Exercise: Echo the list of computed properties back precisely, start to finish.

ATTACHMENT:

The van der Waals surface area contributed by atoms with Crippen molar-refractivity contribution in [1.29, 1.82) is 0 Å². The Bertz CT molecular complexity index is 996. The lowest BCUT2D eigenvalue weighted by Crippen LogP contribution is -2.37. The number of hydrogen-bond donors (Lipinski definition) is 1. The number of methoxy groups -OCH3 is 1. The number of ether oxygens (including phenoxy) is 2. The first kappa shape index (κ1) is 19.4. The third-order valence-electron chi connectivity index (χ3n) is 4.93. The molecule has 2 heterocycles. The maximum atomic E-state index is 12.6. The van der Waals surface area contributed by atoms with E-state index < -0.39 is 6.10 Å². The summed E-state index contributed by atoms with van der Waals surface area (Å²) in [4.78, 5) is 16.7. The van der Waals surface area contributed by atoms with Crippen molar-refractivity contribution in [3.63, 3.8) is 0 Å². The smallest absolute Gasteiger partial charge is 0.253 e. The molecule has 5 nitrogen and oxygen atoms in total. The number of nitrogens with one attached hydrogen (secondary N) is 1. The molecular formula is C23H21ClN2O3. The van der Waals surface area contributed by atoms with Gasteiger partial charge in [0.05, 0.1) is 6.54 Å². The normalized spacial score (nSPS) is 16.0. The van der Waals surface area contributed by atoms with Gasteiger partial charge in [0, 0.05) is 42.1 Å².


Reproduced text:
The van der Waals surface area contributed by atoms with Crippen molar-refractivity contribution in [1.29, 1.82) is 0 Å². The Bertz CT molecular complexity index is 996. The lowest BCUT2D eigenvalue weighted by Crippen LogP contribution is -2.37. The number of hydrogen-bond donors (Lipinski definition) is 1. The number of methoxy groups -OCH3 is 1. The number of ether oxygens (including phenoxy) is 2. The first kappa shape index (κ1) is 19.4. The third-order valence-electron chi connectivity index (χ3n) is 4.93. The molecule has 2 heterocycles. The maximum atomic E-state index is 12.6. The van der Waals surface area contributed by atoms with E-state index < -0.39 is 6.10 Å². The summed E-state index contributed by atoms with van der Waals surface area (Å²) in [4.78, 5) is 16.7. The van der Waals surface area contributed by atoms with Crippen molar-refractivity contribution in [3.63, 3.8) is 0 Å². The smallest absolute Gasteiger partial charge is 0.253 e. The molecule has 5 nitrogen and oxygen atoms in total. The number of nitrogens with one attached hydrogen (secondary N) is 1. The molecular formula is C23H21ClN2O3. The van der Waals surface area contributed by atoms with Gasteiger partial charge in [0.05, 0.1) is 6.54 Å². The normalized spacial score (nSPS) is 16.0. The van der Waals surface area contributed by atoms with Gasteiger partial charge in [0, 0.05) is 42.1 Å².